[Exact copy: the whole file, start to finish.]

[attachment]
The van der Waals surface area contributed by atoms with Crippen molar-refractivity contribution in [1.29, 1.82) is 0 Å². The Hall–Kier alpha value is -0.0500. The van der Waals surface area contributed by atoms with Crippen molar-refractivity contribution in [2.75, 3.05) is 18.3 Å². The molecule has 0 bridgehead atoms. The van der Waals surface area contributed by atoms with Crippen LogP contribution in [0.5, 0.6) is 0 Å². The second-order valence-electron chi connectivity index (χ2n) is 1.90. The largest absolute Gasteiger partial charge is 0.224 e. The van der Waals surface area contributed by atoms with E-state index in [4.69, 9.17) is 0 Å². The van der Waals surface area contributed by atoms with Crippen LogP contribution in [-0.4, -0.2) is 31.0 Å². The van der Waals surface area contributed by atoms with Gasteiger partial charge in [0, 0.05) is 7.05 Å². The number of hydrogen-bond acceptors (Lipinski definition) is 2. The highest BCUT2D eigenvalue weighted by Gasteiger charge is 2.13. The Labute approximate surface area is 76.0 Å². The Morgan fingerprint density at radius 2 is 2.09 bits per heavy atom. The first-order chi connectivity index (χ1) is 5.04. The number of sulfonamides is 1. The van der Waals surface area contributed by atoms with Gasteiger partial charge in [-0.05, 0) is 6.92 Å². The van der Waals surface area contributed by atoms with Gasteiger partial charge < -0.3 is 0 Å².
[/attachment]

The van der Waals surface area contributed by atoms with Crippen molar-refractivity contribution in [1.29, 1.82) is 0 Å². The Hall–Kier alpha value is -0.0500. The van der Waals surface area contributed by atoms with Crippen molar-refractivity contribution in [2.75, 3.05) is 18.3 Å². The molecule has 0 bridgehead atoms. The van der Waals surface area contributed by atoms with Crippen LogP contribution in [0.5, 0.6) is 0 Å². The second-order valence-electron chi connectivity index (χ2n) is 1.90. The largest absolute Gasteiger partial charge is 0.224 e. The van der Waals surface area contributed by atoms with E-state index in [4.69, 9.17) is 0 Å². The van der Waals surface area contributed by atoms with Crippen LogP contribution in [-0.4, -0.2) is 31.0 Å². The van der Waals surface area contributed by atoms with Gasteiger partial charge in [0, 0.05) is 7.05 Å². The number of hydrogen-bond acceptors (Lipinski definition) is 2. The highest BCUT2D eigenvalue weighted by Gasteiger charge is 2.13. The Labute approximate surface area is 76.0 Å². The Morgan fingerprint density at radius 2 is 2.09 bits per heavy atom. The first-order chi connectivity index (χ1) is 5.04. The number of sulfonamides is 1. The van der Waals surface area contributed by atoms with Gasteiger partial charge in [-0.05, 0) is 6.92 Å². The van der Waals surface area contributed by atoms with Gasteiger partial charge < -0.3 is 0 Å².